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Culver High’s First Graduates in 1953

Notes From Your City Historian
by Julie Lugo Cerra

Did you know that 50 years ago, Culver High opened as a three-year high school? Next door, the Junior High accommodated students from 7th-9th grades. Plans for the secondary schools began in 1949, when we became a “unified” school district. The Titans were the first graduates, the Class of 1953. Their graduation gift was a painting of the Centaur on the Gym. Where did students go to high school before Culver? (Answer: Hamilton or Venice).

• There was a reunion of World War II Combat Photographers in December. I met Robert Elliot, now a Florida resident, who served as a Sergeant in the Army Air Corps, First Motion Picture Unit. Mr. Elliot was stationed at “Fort Roach” (Hal Roach Studios), from 1943-1945. He recalled riding into Culver City on the Venice Short Line, and then walking over to the studio to check in. He spent his first night sleeping on a soon-to-be “struck” movie set for One Million B.C.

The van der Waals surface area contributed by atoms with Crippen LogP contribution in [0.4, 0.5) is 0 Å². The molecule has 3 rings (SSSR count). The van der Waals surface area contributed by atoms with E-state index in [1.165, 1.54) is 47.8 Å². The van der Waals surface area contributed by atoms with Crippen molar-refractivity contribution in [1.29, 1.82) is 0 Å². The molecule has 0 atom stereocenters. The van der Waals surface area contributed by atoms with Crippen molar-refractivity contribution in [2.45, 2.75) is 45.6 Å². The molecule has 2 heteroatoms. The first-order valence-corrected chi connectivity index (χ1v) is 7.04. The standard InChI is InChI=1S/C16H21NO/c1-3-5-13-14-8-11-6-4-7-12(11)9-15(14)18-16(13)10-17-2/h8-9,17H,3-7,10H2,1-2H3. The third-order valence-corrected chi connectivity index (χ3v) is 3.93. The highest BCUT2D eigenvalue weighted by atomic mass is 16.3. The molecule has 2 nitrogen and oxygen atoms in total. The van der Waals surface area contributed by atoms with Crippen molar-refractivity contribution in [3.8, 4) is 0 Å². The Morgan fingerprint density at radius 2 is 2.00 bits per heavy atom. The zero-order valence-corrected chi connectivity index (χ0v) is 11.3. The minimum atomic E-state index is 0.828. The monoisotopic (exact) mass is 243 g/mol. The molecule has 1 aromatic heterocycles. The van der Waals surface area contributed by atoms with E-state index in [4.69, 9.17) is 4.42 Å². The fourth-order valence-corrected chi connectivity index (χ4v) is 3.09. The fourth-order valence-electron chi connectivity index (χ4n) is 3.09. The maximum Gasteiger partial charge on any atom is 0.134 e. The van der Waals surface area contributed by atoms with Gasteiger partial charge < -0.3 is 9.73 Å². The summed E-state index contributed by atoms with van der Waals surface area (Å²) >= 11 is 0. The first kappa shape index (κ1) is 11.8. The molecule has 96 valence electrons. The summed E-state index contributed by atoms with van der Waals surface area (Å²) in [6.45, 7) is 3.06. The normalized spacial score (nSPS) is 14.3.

Mr. Elliot was a wealth of information about the war years and Culver City. Their barracks housing was the Pacific Military Academy (PMA), which had been established in 1922 by Harry Culver in honor of his late father, a volunteer colonel. The PMA sat on a hill just outside Culver city limits, on Cardiff and Cattaraugus. Mr. Elliot told me about one clever training film entitled, “Learn and Live” whose purpose was to reduce preventable deaths of flying cadets. In that film, a noted actor played by St. Peter, who was shown conferring with a training officer. The officer was complaining about training the men, only to have St. Peter “call them.” Special effects included swirling smoke looking up to the pearly gates. Mr. Elliot said they were also asked to compile their “bloopers” for entertainment.
• Sony Pictures Entertainment is in the process of creating a local history-related Art in Public Places project with school children in Culver City. Upon completion, a mural from each of the five elementary schools will be on permanent display at Sony Pictures Plaza, and a mural will be displayed at each school.
• On Monday, December 11, 2000 the Culver City Council observed a moment of silence for Congressman Julian Dixon, who passed away on December 8. Dixon had been a recognizable presence in Culver City since his days as an Assemblyman, more than 20 years ago. Historically a problem-solver with common sense and empathy, Dixon cut to the bottom line and quietly used his power to benefit all. Julian Dixon was a mentor legislator, whose support and respect crossed party lines. We will miss Julian Dixon, a great friend.

Look for “Historic Culver City” soon on California Sentator Barbara Boxer’s website (http://www.senate.gov./boxer/).

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